On Tuesday, August 5, the K.W. Lee Center for Leadership will host a public forum about intercountry adoption with guest speakers, a short film screening, and a question and answer session. The event will take place at the Asian Pacific American Legal Center at 1145 Wilshire Blvd in Los Angeles.
The K. W. Lee Center is the sponsor of the Korean American Youth Leaders in Training (KAYLT), which gives a group of high school students the chance to organize an event within Koreatown to try to tackle important community issues. This summer’s project is the public forum.
Panelists at the event will include Korean American adoptee and Los Angeles-based hip hop artist Daniel Matthews (DANakaDAN); Emile Mack, an adoptee who serves as Commander of the South Division of the Los Angeles Fire Department (LAFD); and Julayne Lee, who has worked with the Association of Korean Adoptees of Southern California (AKA-SoCal), an organization that serves as a link between Korean adoptees and the community, and has also served on the steering committee of Adoptee Solidarity Korea (ASK), an organization focusing on intercountry adoption from a human rights point of view.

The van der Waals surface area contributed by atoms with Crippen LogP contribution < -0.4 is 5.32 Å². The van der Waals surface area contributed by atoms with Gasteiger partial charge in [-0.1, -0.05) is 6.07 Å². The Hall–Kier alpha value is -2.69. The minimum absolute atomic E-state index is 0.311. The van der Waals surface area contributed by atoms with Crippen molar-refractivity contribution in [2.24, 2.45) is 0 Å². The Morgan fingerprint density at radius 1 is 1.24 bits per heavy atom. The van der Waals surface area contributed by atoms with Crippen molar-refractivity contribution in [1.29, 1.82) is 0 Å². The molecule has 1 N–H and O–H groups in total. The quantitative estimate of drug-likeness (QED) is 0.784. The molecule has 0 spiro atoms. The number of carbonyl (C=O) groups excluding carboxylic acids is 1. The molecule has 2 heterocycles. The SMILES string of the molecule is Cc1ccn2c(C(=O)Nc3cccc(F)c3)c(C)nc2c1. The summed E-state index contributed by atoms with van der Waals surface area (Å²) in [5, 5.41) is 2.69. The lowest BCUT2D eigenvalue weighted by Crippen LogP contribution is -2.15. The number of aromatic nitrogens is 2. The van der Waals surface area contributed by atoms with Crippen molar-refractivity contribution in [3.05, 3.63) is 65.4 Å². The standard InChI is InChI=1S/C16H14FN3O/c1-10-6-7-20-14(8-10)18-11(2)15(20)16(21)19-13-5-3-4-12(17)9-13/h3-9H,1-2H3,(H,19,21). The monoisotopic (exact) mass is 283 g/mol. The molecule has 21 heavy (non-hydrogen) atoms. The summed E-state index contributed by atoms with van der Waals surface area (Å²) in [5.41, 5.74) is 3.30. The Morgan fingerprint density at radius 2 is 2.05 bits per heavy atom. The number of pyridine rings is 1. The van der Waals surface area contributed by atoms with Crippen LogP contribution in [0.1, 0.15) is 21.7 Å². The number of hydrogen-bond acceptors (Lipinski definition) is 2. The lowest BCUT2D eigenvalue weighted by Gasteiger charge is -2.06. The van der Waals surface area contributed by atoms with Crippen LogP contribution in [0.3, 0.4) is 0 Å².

The short film will be comprised of clips from “First Person Plural,” the account of Deann Borshay Liem as she tries to reconcile her life as the adopted daughter of an American family and uncover her unknown past in Korea, and “In the Matter of Cha Jung Hee,” the personal story of a woman who lied about her identity for 40 years.
Afterwards, the audience will be given the opportunity to have any questions answered by additional panelists during the Q&A session.
In an interview, JSR asked two of the 11 high school participants to describe the KAYLT program and how it has impacted them.
According to Lexine Kim, “I believe that you learn more through experience and the fact that I was able to band [together] and work with ten other people people has taught me more than I could’ve by working alone.”
“This program, like the name KAYLT implies, improved my leadership skills,” stated Joshua Choi.
“Before,” Choi continued, “everything had been set up for me; I had my own definite role… Here, we organize a large majority of the project ourselves, and that has really improved my leadership skills.”